First Nations Collective Rights • Initially, when Canada became a country, the First Nations peoples were seen as subjects of Canada… in other words, they were seen as people who happened to live on the land that “belonged” to Canada. • There were treaties set out that dictated to the First Nations people how they could live on and use the land they had resided on for centuries. (The Numbered Treaties)
First Nations Collective Rights • In signing the treaties, Canada’s government believed that the First Nations peoples gave up their right to use the land, however, this is the basis of a long standing dispute between First Nations and the Canadian government • Many First Nations peoples do not believe that land is something that can be owned, and therefore the perspectives of the two signing parties on the treaties, are in conflict.
First Nations Collective Rights • The Indian Act was passed by Parliament to “deal” with the First Nations peoples. • It was meant to assimilate the First Nations into a more acceptable way of life by European standards. This was based on an ethnocentric worldview • Assimilate • Become part of a different cultural group • Ethnocentrism • The belief that one’s culture is superior to all other cultures
First Nations Collective Rights • One issue in First Nations collective rights, is that even in new legislation, the people feel that the government of Canada is still not recognizing their uniqueness, and making decisions on their behalf without consulting the peoples first.
Language Groups • The two official languages of Canada are English and French, spoken by Anglophones and Francophones respectively • These two groups represent official language communities that are protected under the CCRF • Anglophone • a person whose first language is English • Francophone • A person whose first language is French • Official Language Community • One of the groups in Canadian society whose members speak an official language as their first language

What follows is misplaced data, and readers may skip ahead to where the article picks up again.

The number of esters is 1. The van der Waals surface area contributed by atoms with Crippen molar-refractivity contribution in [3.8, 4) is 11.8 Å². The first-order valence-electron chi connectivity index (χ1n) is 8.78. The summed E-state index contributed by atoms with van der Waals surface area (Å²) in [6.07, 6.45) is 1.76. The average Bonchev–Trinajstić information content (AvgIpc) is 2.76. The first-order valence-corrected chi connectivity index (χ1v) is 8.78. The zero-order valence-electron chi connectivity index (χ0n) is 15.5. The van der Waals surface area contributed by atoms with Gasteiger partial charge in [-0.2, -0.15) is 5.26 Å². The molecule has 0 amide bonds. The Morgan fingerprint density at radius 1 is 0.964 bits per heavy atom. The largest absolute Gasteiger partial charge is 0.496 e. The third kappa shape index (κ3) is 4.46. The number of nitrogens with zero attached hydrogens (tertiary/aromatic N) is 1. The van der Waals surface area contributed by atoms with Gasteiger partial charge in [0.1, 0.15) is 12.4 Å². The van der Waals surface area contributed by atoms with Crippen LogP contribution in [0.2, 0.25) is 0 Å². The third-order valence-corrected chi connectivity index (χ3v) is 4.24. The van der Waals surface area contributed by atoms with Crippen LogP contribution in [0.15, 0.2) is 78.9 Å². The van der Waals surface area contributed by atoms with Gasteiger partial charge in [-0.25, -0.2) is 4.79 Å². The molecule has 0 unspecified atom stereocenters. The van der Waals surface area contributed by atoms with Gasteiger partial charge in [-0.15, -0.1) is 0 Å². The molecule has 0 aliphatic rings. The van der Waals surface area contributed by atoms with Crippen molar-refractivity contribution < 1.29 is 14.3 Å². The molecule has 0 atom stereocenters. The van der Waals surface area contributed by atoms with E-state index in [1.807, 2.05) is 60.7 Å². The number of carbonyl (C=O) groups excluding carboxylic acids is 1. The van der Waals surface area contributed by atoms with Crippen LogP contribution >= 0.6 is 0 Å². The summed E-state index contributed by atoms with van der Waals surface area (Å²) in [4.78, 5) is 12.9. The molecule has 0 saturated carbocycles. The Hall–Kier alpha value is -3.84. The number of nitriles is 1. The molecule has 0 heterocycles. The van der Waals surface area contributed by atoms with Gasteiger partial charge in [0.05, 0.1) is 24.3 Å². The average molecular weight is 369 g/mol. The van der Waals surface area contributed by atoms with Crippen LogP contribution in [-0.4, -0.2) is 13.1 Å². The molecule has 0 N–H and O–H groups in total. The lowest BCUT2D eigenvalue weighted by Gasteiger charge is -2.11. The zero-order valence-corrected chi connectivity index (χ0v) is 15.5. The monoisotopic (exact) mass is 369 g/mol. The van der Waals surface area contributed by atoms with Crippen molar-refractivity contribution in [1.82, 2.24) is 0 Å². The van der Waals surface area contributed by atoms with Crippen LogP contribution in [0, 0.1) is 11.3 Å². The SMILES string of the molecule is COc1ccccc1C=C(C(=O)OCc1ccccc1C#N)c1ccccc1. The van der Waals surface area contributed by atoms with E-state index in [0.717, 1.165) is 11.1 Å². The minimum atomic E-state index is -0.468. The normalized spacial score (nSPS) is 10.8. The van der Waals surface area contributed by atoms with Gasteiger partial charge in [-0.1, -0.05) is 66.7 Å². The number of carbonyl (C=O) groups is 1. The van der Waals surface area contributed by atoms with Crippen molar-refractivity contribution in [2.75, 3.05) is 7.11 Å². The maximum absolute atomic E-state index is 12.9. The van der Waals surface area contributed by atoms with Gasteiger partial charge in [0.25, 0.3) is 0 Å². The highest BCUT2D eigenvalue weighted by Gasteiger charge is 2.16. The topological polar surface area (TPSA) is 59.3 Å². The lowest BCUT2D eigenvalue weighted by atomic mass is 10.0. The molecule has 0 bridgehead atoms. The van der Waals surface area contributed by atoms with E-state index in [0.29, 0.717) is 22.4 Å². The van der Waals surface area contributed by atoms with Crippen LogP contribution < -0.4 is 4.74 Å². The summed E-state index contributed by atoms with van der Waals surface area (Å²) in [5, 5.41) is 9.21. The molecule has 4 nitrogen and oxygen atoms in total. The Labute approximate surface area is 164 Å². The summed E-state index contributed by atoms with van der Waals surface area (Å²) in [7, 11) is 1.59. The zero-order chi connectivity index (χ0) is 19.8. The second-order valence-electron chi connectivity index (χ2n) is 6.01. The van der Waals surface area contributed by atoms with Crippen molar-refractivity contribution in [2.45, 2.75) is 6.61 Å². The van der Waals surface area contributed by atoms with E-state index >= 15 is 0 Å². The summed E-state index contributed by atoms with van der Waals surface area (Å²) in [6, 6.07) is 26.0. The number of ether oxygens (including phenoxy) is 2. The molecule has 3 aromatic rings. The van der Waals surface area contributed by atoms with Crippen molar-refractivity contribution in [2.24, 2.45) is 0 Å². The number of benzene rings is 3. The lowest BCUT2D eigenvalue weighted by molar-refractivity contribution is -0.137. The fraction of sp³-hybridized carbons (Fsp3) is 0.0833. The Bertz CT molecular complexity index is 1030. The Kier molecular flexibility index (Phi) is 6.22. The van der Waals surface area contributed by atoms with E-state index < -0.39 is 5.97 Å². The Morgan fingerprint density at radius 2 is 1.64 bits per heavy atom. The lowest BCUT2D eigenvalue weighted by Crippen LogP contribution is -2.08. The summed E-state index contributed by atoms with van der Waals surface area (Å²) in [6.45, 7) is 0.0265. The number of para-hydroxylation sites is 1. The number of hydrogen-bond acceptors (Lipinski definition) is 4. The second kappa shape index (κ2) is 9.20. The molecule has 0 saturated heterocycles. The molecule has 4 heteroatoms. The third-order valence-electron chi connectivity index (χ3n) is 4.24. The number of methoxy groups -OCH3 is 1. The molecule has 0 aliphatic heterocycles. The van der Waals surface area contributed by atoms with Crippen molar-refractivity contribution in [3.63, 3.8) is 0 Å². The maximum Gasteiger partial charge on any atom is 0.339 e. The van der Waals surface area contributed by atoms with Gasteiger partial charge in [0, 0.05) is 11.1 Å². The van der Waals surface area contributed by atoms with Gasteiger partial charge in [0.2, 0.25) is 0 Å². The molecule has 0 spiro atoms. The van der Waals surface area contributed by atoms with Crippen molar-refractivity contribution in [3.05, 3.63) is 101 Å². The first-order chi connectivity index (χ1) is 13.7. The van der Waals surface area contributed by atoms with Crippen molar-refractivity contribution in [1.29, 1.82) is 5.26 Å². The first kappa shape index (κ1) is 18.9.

Charter Rights • Official Bilingualism • Sections 16-20 of the Charter establish both French and English as official languages of Canada • This includes the rights of Canadians to conduct their affairs with the federal government in either official language • Establishes New Brunswick as an official bilingual province • Minority Language Education Rights • Section 23 says that French of English speaking minority populations of sufficient size has the right to public education in their preferred language
Charter Rights • The rights that are engrained in the Charter today, date all the way back to the BNA Act of 1867. • Even the BNA Act established Canada as an officially bilingual nation with education rights for both language groups
Metis Rights • The Metis are one of Canada’s Aboriginal groups under Section 35 Canada’s constitution • Unlike First Nations, the Metis do not have any treaties with the government • Metis rights have evolved over time, and the collective is now guaranteed rights under the CCRF
Violation of Rights? • Consider the following everyday laws that we follow, do you think they violate the CCRF? Provide reasons. • Why do you think these laws are permitted under the charter? • No Smoking legislation • Mandatory seatbelt laws • Minimum voting/drinking age • Speed limits